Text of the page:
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Think of how family members of the victims of a shoot-down of a commercial airliner 30 years ago today feel.

On September 1, 1983, Korean Air Lines flight 007 took off from New York’s JFK airport, destined for Seoul, South Korea, with a refueling stop in Anchorage, Alaska. After the aircraft left on the last leg of its journey, it was subsequently shot down by Soviet aircraft.

The shoot-down of the aircraft, which carried 269 passengers, including 61 Americans, becomes even more intriguing when one considers KAL 007 had a very distinguished passenger. Rep. Larry McDonald, a Democrat from Georgia who was the chairman of the John Birch Society as well as one of the fiercest anti-Communist in the House of Representatives, was flying to Seoul as part of a conservative delegation led by Sen. Jesse Helms for the 30th anniversary of the signing of the United States-South Korea Mutual Defense Treaty, which was intended to be a thumb in the eye of the Soviets.

In the days following the attack President Ronald Reagan issued a scathing rebuke against the Soviet Union calling the attack a “crime against humanity” and decrying “the savagery of their crime.” Reagan noted the attack was far from an isolated incident.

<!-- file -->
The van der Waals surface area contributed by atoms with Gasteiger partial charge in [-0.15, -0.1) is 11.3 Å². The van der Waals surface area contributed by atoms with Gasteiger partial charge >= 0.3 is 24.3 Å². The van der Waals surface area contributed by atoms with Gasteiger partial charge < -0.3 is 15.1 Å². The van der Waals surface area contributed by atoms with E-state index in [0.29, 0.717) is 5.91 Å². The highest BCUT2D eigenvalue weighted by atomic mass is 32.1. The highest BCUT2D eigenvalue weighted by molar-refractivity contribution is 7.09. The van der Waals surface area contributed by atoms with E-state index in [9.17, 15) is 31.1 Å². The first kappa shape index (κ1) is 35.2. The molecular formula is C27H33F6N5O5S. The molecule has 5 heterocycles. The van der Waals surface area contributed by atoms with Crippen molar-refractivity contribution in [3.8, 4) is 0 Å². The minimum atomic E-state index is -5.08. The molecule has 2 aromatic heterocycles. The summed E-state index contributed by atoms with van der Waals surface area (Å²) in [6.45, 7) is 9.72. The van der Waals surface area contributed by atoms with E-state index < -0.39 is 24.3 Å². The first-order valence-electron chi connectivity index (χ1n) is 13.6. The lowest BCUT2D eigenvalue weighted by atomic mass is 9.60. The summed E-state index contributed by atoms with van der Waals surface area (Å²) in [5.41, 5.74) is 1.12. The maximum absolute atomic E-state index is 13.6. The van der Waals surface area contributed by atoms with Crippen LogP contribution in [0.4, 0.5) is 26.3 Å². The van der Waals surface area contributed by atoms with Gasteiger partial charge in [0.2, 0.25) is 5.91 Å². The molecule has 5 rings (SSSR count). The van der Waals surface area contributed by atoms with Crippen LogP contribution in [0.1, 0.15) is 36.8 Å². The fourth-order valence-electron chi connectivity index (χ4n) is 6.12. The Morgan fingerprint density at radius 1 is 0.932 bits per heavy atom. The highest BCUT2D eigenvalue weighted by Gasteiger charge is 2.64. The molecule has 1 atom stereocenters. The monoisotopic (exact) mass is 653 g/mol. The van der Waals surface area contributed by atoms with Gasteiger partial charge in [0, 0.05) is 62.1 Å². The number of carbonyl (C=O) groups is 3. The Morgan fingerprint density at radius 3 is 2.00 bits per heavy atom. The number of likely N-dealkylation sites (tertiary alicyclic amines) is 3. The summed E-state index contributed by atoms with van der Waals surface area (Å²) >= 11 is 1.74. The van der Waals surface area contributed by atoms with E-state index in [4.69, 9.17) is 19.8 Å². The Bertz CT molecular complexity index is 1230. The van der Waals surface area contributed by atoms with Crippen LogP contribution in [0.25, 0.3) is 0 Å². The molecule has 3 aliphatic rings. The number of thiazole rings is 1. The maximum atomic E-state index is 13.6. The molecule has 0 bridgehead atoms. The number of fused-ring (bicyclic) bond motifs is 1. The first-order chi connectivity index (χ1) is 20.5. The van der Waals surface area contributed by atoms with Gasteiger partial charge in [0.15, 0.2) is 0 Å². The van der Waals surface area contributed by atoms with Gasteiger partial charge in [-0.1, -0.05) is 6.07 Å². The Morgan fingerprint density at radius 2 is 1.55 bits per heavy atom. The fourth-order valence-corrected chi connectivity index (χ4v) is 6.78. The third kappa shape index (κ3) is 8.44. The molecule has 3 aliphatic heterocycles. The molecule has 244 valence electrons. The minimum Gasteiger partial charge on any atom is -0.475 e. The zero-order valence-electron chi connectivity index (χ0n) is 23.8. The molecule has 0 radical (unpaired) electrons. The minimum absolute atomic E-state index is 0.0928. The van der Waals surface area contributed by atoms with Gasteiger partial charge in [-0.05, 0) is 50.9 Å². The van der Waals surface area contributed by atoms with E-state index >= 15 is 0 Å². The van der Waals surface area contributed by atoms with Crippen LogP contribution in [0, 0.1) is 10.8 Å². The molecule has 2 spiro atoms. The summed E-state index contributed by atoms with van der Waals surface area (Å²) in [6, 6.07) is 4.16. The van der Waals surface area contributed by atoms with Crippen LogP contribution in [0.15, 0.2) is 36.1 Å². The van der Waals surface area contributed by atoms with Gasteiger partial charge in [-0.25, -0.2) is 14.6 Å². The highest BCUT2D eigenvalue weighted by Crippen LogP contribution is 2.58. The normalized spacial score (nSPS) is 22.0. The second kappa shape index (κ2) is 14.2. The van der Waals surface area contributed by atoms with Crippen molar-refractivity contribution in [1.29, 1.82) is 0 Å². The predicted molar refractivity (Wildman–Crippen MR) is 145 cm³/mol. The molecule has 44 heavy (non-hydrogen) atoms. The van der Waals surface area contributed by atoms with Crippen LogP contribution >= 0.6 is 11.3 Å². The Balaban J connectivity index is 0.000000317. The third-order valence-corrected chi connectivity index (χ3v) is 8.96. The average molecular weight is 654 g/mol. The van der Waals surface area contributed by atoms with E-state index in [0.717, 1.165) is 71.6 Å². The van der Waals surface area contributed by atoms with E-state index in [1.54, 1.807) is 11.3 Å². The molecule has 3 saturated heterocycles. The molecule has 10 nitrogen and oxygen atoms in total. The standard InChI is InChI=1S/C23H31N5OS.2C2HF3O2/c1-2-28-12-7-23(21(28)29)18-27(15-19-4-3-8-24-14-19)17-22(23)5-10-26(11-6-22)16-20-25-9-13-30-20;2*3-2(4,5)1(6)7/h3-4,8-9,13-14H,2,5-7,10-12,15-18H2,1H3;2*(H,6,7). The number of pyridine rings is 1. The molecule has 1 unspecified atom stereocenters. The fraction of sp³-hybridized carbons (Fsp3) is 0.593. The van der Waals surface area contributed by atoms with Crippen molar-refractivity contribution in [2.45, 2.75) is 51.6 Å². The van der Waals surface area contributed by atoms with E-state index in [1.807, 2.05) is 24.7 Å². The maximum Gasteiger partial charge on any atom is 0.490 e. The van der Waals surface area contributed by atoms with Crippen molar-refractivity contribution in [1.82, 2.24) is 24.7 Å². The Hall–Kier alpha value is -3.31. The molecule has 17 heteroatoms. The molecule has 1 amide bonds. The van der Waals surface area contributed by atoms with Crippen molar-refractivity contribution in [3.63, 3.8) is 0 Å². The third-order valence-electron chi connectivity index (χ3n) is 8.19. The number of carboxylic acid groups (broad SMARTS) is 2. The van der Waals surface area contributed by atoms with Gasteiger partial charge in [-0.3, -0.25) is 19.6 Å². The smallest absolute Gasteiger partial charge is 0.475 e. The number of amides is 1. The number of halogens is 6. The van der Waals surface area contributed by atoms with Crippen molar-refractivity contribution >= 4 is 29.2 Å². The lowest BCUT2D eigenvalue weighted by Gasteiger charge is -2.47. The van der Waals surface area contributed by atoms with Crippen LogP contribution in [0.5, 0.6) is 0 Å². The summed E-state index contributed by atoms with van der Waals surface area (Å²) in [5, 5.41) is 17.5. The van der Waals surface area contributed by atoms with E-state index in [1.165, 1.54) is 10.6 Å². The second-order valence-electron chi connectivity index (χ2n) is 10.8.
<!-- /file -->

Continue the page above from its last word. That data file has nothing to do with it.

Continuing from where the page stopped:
“This is not the first time the Soviet Union has shot at and hit a civilian airliner when it over flew its territory. In another tragic incident in 1978, the Soviets also shot down an unarmed civilian airliner after having positively identified it as such,” Reagan said. “In that instance, the Soviet interceptor pilot clearly identified the civilian markings on the side of the aircraft, repeatedly questioned the order to fire on a civilian airliner, and was ordered to shoot it down anyway. The aircraft was hit with a missile and made a crash landing. Several innocent people lost their lives in this attack, killed by shrapnel from the blast of a Soviet missile.”

It did appear the attack was indeed a brutal act by the Communist government of the Soviet Union. The Russians had tracked the 747, which had some of the most sophisticated navigational instruments in the world, for 2 1/2 hours prior to giving the order to shoot down the aircraft.

While what happened may seem to be a simple cut-and-dry case of Soviet aggression, there is more to the incident than meets the eye.